Ministry to decide on separatist party
ANKARAA group of politicians led by Mustafa Özçelik issued a petition to the Interior Ministry for the formation of a new party named “Partiya Azadiya Kürdistan,” (PAK) in Kurdish, meaning “Kurdistan Freedom Party,” becoming the first political party officially demanding separation from the Republic of Turkey.
Among the party’s declared goals is establishing a state in “north Kurdistan” for Kurdish people, while its slogan is “Kurdistan, right now!”
“We have introduced all of the necessary documents and information for the official formation of the PAK to the Interior Ministry. We should have been given a receipt from the ministry according to the Political Parties Law. We have been told that the receipt would be given after the examination of these documents. We are waiting to receive this receipt,” Özçelik told reporters after he made the official application to the ministry.
Informing reporters about the party’s main lines, Özçelik said their fundamental theme was “freedom.” “The maxim of the PAK is freedom. We are of the opinion that denial and assimilation policies and one state-one flag approach has cost Turks and Kurds over the last 90 years. That’s why we are setting out to reach a status that approves togetherness on the basis of equality,” he said.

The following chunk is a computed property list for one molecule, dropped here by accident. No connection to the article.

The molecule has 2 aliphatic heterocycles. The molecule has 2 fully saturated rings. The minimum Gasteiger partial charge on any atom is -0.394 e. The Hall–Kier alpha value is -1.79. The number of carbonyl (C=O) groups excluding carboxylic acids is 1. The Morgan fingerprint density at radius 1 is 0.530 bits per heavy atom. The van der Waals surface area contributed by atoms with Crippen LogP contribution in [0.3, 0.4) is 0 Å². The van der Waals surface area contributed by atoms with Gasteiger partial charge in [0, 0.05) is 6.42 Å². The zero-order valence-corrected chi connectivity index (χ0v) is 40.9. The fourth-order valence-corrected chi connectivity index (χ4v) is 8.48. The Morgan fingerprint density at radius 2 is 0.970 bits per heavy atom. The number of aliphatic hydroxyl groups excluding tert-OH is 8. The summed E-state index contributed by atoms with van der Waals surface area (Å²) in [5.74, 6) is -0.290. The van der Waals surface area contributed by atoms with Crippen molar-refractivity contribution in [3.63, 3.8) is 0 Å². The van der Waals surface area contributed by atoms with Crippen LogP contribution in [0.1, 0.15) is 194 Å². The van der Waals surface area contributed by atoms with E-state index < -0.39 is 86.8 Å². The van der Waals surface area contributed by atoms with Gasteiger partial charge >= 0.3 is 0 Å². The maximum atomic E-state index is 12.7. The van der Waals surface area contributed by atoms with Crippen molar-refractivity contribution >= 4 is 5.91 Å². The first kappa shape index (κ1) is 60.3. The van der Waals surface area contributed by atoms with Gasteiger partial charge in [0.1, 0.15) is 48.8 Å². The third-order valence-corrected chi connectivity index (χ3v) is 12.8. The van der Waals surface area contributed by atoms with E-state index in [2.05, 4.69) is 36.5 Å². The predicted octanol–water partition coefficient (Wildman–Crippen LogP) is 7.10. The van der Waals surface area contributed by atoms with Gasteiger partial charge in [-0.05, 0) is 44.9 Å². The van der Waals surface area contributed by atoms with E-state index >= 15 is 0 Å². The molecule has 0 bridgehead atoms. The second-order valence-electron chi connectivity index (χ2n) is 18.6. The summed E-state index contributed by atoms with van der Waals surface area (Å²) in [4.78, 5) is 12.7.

Upon a question on how they would determine the borders of Kurdistan, Özçelik said “the historical region of Kurdistan is well known” and they were taking it as their envisaged area. Although the party’s headquarters will be in Ankara, it is planned to manage its activities from Diyarbakır.
The Interior Ministry did not conclude its examination of the documents introduced by the party late in the afternoon of Nov. 17 when the Hürriyet Daily News went to print. However, the move drew reaction from a senior ruling party official early yesterday. “If you are planning to establish a separate entity within the Turkish Republic, it’s not possible. It’s against the Political Parties Law. It cannot be formed.
Even it is formed, it could be taken to the Constitutional Court,” Mehmet Ali Şahin, deputy leader of the Justice and Development Party (AKP) told CNNTürk.